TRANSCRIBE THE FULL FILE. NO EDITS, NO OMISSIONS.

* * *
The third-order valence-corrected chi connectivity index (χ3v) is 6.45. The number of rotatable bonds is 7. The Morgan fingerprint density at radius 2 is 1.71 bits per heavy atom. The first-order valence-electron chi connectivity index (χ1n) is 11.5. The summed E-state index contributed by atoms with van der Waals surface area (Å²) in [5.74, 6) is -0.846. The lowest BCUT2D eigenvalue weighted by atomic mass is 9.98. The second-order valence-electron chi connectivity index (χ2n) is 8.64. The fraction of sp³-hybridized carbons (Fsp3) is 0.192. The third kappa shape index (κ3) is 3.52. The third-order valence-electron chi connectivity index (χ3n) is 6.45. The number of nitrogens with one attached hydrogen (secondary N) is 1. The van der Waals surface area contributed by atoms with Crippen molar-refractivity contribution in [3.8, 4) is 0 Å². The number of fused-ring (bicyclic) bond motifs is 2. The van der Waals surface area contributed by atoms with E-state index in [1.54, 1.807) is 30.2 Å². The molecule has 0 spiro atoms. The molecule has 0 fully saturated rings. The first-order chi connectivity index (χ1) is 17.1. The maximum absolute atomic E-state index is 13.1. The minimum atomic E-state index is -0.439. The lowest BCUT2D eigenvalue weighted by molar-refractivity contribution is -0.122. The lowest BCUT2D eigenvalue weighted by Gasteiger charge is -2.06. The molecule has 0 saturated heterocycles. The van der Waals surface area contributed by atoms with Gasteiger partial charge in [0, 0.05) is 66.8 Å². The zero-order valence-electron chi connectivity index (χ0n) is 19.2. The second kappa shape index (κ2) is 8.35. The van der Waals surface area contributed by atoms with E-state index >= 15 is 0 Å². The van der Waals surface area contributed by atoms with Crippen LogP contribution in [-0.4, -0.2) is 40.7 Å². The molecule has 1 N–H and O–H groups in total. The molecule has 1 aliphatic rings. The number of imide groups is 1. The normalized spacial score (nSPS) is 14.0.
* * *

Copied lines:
The third-order valence-corrected chi connectivity index (χ3v) is 6.45. The number of rotatable bonds is 7. The Morgan fingerprint density at radius 2 is 1.71 bits per heavy atom. The first-order valence-electron chi connectivity index (χ1n) is 11.5. The summed E-state index contributed by atoms with van der Waals surface area (Å²) in [5.74, 6) is -0.846. The lowest BCUT2D eigenvalue weighted by atomic mass is 9.98. The second-order valence-electron chi connectivity index (χ2n) is 8.64. The fraction of sp³-hybridized carbons (Fsp3) is 0.192. The third kappa shape index (κ3) is 3.52. The third-order valence-electron chi connectivity index (χ3n) is 6.45. The number of nitrogens with one attached hydrogen (secondary N) is 1. The van der Waals surface area contributed by atoms with Crippen molar-refractivity contribution in [3.8, 4) is 0 Å². The number of fused-ring (bicyclic) bond motifs is 2. The van der Waals surface area contributed by atoms with E-state index in [1.54, 1.807) is 30.2 Å². The molecule has 0 spiro atoms. The molecule has 0 fully saturated rings. The first-order chi connectivity index (χ1) is 17.1. The maximum absolute atomic E-state index is 13.1. The minimum atomic E-state index is -0.439. The lowest BCUT2D eigenvalue weighted by molar-refractivity contribution is -0.122. The lowest BCUT2D eigenvalue weighted by Gasteiger charge is -2.06. The molecule has 0 saturated heterocycles. The van der Waals surface area contributed by atoms with Gasteiger partial charge in [0, 0.05) is 66.8 Å². The zero-order valence-electron chi connectivity index (χ0n) is 19.2. The second kappa shape index (κ2) is 8.35. The van der Waals surface area contributed by atoms with E-state index >= 15 is 0 Å². The van der Waals surface area contributed by atoms with Crippen LogP contribution in [-0.4, -0.2) is 40.7 Å². The molecule has 1 N–H and O–H groups in total. The molecule has 1 aliphatic rings. The number of imide groups is 1. The normalized spacial score (nSPS) is 14.0.